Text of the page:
Pluralising and overcoming Australia’s Anglo-Celtic legacy is overdue by any international benchmark.

The UK’s Cabinet comprises seven visible minorities, the same as Canada’s.

Professor Shamit Saggar

Image: Professor Shamit Saggar.

A prominent Indian-American serves as the US Vice-President, highlighting a pool of dozens of accomplished minorities on the verge of dominating that country’s political landscape.

Australia’s task is made much trickier by the fact that today’s top circles are largely the product of the last generation who were born at the time that White Australia was dismantled and retired.

Like fish in water, most of that cohort have not much noticed the narrowness of their combined experiences and outlooks.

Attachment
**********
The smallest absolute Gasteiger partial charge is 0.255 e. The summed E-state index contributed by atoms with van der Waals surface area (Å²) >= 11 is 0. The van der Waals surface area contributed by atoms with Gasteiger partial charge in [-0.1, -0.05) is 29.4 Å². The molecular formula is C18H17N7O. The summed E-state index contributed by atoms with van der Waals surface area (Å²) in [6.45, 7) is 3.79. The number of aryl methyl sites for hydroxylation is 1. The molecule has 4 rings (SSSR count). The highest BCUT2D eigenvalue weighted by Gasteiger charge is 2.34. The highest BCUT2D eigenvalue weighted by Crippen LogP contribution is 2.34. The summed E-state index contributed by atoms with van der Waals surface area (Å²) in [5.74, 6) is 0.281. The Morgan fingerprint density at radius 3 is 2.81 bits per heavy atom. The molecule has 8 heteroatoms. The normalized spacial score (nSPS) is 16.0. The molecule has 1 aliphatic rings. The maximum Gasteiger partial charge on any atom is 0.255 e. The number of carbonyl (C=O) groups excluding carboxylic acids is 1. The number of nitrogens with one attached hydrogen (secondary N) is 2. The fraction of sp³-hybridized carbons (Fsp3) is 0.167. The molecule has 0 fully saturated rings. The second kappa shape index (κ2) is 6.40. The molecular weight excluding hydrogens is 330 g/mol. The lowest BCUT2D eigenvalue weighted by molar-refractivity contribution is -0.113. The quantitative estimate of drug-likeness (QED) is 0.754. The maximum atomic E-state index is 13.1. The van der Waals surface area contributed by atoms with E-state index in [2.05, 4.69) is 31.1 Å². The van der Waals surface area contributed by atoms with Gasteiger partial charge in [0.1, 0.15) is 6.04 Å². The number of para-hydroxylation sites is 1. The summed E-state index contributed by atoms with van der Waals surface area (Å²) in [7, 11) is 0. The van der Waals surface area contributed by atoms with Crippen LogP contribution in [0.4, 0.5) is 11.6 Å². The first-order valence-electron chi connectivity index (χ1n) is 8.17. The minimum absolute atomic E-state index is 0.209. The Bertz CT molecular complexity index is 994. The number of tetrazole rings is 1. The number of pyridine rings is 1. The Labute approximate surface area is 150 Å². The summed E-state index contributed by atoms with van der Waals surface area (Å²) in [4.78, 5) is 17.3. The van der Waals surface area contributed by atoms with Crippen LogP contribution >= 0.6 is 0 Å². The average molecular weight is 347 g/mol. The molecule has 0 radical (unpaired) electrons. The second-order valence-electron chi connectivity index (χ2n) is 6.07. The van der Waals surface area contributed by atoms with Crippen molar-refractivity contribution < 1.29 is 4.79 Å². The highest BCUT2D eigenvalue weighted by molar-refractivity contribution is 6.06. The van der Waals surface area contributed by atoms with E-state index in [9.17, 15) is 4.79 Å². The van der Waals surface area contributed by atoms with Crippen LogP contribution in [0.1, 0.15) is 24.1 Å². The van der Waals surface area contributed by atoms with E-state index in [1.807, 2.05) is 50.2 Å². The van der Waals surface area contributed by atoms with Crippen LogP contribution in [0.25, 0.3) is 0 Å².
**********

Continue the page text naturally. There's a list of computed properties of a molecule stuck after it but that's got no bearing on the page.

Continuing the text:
Many have been seduced by an exaggerated sense of the talent of their generation despite the small pool from which they have arisen.

It has urgency because a significant cohort of new ethnic minority Australians are rising rapidly through elite education, professional sectors and business. 

Our ability to meet their ambitions will determine a large slice of Australia’s global success in the next 20 years.

The worry is that too many mediocre white men have been over-promoted in top circles, breezing in as if it were their right.

Others, mainly visible minorities, have had to scramble their way there, in part because there are unspoken rules about how to operate and engage. 

The drinking habits of many workplaces is just one notable example. Another is unconscious bias that relegates minorities to technical, supportive and fringe roles despite their ample qualifications and experience.